In Northwest Arkansas a grassroots birth advocacy group was successful in getting the hospital in their community to change policy and accept to provide care for women who want a VBAC.

Beth Day and Genet Jones of BirthNetwork of Northwest Arkansas describe how birth advocates made it possible for women to avoid an unnecessary repeat cesarean section.  Beth Day writes,

“Last month in Rogers, Arkansas  three local hospitals  overturned their ban on VBAC.  Our work with one hospital in particular has been a beautiful blend of work, relationship building, and timing.  I  have lived in the area and have attended births at this one hospital as a doula for the past 5 years.  As a result of my work there, I developed a good working relationship with one of the physicians who was not only the only doctor who would allow women to labor and birth in water, but was among the few who championed VBAC.

Then, two years ago, Genet and I were working with our local chapter of ICAN, staging protests at each of the area hospitals that banned VBAC.  The protests themselves were not directly successful.  In fact the hospitals really dug in their heels and stood in solidarity defending the bans.  But perhaps we planted the seed for a swift reversal of the bans once the new ACOG guidelines were published.

This summer, I was contacted by one hospital  They asked me to outline the benefits of supporting mothers who wanted to plan a VBAC.  I jumped on the opportunity and wrote a long email which basically outlined the reasons why they not only should allow VBAC, but why they should seize this moment to attract a niche market of natural birthers by becoming the only “mother-friendly” hospital in the area.

This email was circulated and they invited us to come and present our case for “mother-friendly” maternity care to the CEO, the head of obstetrics, the chief nursing officer of the hospital.  Genet and I prepared a power-point presentation which explained why it made good business-sense to become “mother-friendly” and went together to make the presentation.  We received excellent feedback after the presentation.

The hospital did indeed reverse the ban (along with two other hospitals who simply made the move without our input) and I believe that they are in the process of getting approval to retrofit one of the LDR (labor-delivery-recovery) rooms with a permanent labor tub.  We also hope to work with their nursing staff to encourage them to receive “mother-friendly nurse” recognition.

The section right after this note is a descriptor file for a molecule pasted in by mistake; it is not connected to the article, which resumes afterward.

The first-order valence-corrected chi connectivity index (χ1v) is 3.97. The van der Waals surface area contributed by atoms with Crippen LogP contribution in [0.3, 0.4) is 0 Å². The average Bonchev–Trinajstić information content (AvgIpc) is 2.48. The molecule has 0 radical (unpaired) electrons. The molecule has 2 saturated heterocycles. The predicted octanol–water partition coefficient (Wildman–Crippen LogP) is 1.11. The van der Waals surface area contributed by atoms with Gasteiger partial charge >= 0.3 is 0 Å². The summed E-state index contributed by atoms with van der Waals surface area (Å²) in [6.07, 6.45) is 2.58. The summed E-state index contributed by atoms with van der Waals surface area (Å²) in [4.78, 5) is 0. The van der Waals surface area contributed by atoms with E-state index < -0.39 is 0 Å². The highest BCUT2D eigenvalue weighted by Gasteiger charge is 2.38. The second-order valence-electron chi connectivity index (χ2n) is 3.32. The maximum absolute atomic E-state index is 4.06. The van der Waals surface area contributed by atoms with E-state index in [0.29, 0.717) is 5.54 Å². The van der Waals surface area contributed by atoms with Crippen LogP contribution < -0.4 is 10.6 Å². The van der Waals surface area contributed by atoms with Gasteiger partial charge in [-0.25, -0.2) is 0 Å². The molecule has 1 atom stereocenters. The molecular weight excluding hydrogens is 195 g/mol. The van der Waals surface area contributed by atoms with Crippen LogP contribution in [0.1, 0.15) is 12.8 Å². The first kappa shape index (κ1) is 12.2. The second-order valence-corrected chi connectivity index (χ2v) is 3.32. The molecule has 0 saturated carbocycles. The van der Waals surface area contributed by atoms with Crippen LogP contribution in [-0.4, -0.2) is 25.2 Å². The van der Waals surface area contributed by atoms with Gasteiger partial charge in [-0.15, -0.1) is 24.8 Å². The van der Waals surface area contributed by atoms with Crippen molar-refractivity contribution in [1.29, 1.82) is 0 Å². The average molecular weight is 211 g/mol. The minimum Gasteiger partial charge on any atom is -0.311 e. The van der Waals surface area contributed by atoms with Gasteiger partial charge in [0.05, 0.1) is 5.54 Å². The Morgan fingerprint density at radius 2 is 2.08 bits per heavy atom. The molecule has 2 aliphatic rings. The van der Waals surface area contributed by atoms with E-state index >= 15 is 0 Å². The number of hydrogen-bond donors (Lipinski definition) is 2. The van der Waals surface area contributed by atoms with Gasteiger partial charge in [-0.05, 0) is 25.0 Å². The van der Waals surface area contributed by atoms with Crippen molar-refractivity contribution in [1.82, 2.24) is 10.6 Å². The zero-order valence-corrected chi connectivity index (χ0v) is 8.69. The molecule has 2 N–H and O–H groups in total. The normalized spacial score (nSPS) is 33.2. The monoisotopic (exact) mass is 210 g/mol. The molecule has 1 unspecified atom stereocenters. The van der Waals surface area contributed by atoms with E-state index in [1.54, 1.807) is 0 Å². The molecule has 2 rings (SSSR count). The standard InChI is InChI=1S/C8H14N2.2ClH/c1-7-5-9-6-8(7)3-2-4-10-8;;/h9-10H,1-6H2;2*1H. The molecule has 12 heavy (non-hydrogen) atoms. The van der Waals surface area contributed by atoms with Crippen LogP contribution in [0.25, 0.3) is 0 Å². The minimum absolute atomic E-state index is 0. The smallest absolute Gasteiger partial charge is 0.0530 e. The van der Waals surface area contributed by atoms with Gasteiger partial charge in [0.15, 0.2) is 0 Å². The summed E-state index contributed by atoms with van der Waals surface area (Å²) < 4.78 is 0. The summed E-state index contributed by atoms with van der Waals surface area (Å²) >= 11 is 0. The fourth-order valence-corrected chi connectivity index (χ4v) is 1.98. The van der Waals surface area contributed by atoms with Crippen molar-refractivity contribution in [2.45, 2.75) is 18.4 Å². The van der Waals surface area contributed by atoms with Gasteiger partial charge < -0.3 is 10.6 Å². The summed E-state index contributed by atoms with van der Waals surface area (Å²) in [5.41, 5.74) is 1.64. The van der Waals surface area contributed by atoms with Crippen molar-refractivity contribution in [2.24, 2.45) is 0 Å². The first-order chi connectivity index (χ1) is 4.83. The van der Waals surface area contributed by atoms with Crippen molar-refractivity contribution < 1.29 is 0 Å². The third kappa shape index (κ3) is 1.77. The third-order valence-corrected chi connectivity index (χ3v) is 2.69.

We are so thankful for the help we received from CIMS and BirthNetwork National in giving us the framework for the information we presented to this hospital.  Without the institutional support of both, I’m afraid we would have looked just like a couple of home birth nuts.  But because we had the CIMS and BirthNetwork connections and information, we were able to put forth a convincing argument for changing the way hospitals do business.”

For additional information about changing VBAC bans in your community see ICAN’s Advocacy webpage.

A California Non-Profit Helps Mothers Reduce Their Odds for Cesarean By Helping To Pay For Doulas, Midwives, and Birth Center Births

2 Dec

As with many other communities in the United States, in South Orange County, California expectant mothers have unlimited access to high intervention hospital options for childbirth, including an elective cesarean section, but restricted access to a midwifery model of care in or out of the hospital. However, the Community Alliance for Birth Options (CABO), a non-profit group dedicated to helping families access non-interventive care believes that all expectant mothers should have access to birth options that meet their needs. CABO awards women, with financial hardships or lack of insurance coverage, scholarships to help pay for non-interventive maternity care services of their choice. Research shows that by giving birth with a midwife, having a doula, and giving birth at home or in a birth center women are much less likely to be exposed to the harms of routine medical interventions and less likely to have a cesarean.

In May 2008 the only hospital-based nurse-midwifery service in the community was disbanded when the OB services at South Coast Medical Center closed its doors. However, through donations and by sponsoring annual fundraisers and silent auctions CABO has found a way to provide families with the financial support they need to pay for a doula, choose a certified nurse-midwife as a primary care provider, or give birth in a birth center. Often, health insurance coverage does not include reimbursement for these services.

On December 10, 2010 CABO will hold its Holiday Evening Fundraiser at the Coto De Caza Golf & Racquet Club. Last May CABO awarded three scholarships of up to $3500. All awards are kept confidential.

CABO also provides outreach and education on alternative and complementary maternity services for women. The non-profit’s goals include advocating for evidence-based care, educating the community about the safety of low-interventive birth options, promoting collaborative practice of nurse-midwives and physicians, and advocating for change in the current health care system.

CABO and other birth activist groups who support the midwifery model of care are actively pushing back the medical establishement and insurance companies who control access to and reimbursement for midwifery care, birth centers, doulas, VBAC, and home births.

Watch a video about Beach Cities Midwifery, one option available to families in South Orange County.

http://www.youtube.com/watch?v=At65_ekEZM0

Resources For Non-Interventive Care

American Association of Birth Centers

BirthNetwork National

Citizens For Midwifery

Dona International

Mothers Naturally

My Midwife

The Big Push for Midwives

Where’s My Midwife?